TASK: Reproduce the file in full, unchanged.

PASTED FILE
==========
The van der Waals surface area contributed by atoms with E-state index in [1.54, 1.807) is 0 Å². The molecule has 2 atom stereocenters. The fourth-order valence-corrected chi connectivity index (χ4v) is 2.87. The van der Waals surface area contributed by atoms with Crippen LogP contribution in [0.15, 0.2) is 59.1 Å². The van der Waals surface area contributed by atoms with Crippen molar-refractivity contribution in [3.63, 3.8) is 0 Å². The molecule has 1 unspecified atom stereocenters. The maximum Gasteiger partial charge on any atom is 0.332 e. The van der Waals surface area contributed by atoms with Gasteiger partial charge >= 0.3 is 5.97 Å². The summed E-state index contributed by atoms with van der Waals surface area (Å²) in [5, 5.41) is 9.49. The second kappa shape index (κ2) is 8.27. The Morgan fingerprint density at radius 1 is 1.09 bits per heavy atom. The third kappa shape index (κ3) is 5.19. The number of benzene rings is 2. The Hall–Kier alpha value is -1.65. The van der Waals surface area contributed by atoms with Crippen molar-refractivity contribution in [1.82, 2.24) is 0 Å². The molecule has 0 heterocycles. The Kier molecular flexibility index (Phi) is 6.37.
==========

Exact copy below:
The van der Waals surface area contributed by atoms with E-state index in [1.54, 1.807) is 0 Å². The molecule has 2 atom stereocenters. The fourth-order valence-corrected chi connectivity index (χ4v) is 2.87. The van der Waals surface area contributed by atoms with Crippen LogP contribution in [0.15, 0.2) is 59.1 Å². The van der Waals surface area contributed by atoms with Crippen molar-refractivity contribution in [3.63, 3.8) is 0 Å². The molecule has 1 unspecified atom stereocenters. The maximum Gasteiger partial charge on any atom is 0.332 e. The van der Waals surface area contributed by atoms with Gasteiger partial charge >= 0.3 is 5.97 Å². The summed E-state index contributed by atoms with van der Waals surface area (Å²) in [5, 5.41) is 9.49. The second kappa shape index (κ2) is 8.27. The Morgan fingerprint density at radius 1 is 1.09 bits per heavy atom. The third kappa shape index (κ3) is 5.19. The number of benzene rings is 2. The Hall–Kier alpha value is -1.65. The van der Waals surface area contributed by atoms with Crippen molar-refractivity contribution in [1.82, 2.24) is 0 Å². The molecule has 0 heterocycles. The Kier molecular flexibility index (Phi) is 6.37.